But AFM denied the gyms' insurance claim in April, and when presented with reports that COVID-19-positive members had visited the gyms and could have physically contaminated the facilities, AFM sent back a form letter reiterating the denial without conducting any investigation, according to the lawsuit.

The gyms pointed to the memo allegedly circulated within AFM and FM Global, which said that while a facility closed specifically because of the actual presence of the virus could potentially be covered under the "communicable disease" section of their insurance policies, it would require the actual physical presence of the virus or confirmation from an employee or visitor that they had the virus while inside the facility.

Closures as a result of government orders or an abundance of caution were not covered, said the memo, which was included with the complaint as an exhibit.

Another section of the same memo emphasized that virus contamination would not be considered a physical loss — a term that other courts have grappled with in COVID-19-related cases — and wouldn't be covered.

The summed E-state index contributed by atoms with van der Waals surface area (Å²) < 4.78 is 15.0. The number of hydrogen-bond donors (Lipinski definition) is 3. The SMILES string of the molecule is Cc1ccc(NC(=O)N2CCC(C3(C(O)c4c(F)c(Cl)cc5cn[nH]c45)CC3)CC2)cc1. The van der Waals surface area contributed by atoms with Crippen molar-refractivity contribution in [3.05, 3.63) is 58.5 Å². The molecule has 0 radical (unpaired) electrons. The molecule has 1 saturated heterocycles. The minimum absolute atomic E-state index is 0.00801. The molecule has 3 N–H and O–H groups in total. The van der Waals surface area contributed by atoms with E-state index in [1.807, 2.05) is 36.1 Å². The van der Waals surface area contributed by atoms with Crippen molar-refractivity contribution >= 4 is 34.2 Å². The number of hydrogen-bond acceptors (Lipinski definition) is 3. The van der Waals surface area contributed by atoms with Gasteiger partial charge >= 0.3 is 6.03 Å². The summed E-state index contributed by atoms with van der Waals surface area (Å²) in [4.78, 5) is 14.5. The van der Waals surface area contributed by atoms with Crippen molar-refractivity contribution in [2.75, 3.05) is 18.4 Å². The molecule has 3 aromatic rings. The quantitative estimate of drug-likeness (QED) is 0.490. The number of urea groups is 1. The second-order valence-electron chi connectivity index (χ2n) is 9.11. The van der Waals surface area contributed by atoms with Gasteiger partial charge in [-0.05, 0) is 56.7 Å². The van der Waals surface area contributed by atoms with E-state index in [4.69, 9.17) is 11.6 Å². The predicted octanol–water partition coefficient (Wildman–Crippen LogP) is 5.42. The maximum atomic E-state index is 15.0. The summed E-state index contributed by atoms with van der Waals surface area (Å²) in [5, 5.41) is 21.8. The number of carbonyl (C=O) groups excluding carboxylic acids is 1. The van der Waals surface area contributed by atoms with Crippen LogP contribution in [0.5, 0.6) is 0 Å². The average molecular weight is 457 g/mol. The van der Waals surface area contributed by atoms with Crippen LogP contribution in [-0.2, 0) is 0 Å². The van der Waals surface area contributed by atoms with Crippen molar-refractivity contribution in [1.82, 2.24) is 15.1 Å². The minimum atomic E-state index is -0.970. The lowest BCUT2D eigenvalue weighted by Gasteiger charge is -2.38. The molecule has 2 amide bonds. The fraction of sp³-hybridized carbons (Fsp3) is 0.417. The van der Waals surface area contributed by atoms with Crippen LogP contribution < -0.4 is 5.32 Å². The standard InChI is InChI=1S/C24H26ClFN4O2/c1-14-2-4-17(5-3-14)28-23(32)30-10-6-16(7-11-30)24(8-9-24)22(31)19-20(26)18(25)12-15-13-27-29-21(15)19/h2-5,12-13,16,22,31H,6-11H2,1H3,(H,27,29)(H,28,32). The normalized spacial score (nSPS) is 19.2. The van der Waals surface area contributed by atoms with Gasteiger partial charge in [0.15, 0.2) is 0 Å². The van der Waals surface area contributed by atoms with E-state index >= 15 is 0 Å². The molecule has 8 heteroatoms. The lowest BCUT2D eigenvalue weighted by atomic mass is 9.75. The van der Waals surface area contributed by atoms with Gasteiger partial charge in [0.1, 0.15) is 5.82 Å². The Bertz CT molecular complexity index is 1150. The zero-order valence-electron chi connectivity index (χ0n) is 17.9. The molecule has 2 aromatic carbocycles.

"A virus will typically not cause physical loss or damage of the type insured," the memo said. "The presence of a communicable disease does not constitute physical damage and is not of the type insured against, as a virus falls within the definition of contamination, which is excluded."

The gyms added that AFM had acted in bad faith when it ignored their claims that people had reported testing positive shortly after visiting Planet Fitness facilities, noting the portion of the insurance company's own talking points that allowed the possibility of coverage if a sick person likely spread the virus within a facility.

"AFM disregarded even the overly restrictive guidelines it unilaterally set in the Talking Points Memo — as well as the plain terms of the policy," the complaint said. "In doing so, AFM improperly placed its own financial interests ahead of the interests of its insured."

"AFM values the long-term relationships we have with our policyholders, and we are proud to be leading the industry for claims service," said Steve Zenofsky, assistant vice president for public relations at FM Global. "It is unfortunate when legal matters arise because we strongly believe our insurance policies are clear on the coverage provided."

Counsel for National Fitness Partners declined to comment Monday.

National Fitness Partners is represented by John S. Stapleton of LeVan Muhic Stapleton LLC, and Shelby S. Guilbert Jr., Nicholas G. Hill and Amy Dehnel of King & Spalding LLP.

Counsel information for AFM was not immediately available.

The case is Keystone PF Acquisition LLC v. Affiliated FM Insurance Co., case number 210200529, in the Court of Common Pleas of Philadelphia County, Pennsylvania.

--Editing by Steven Edelstone.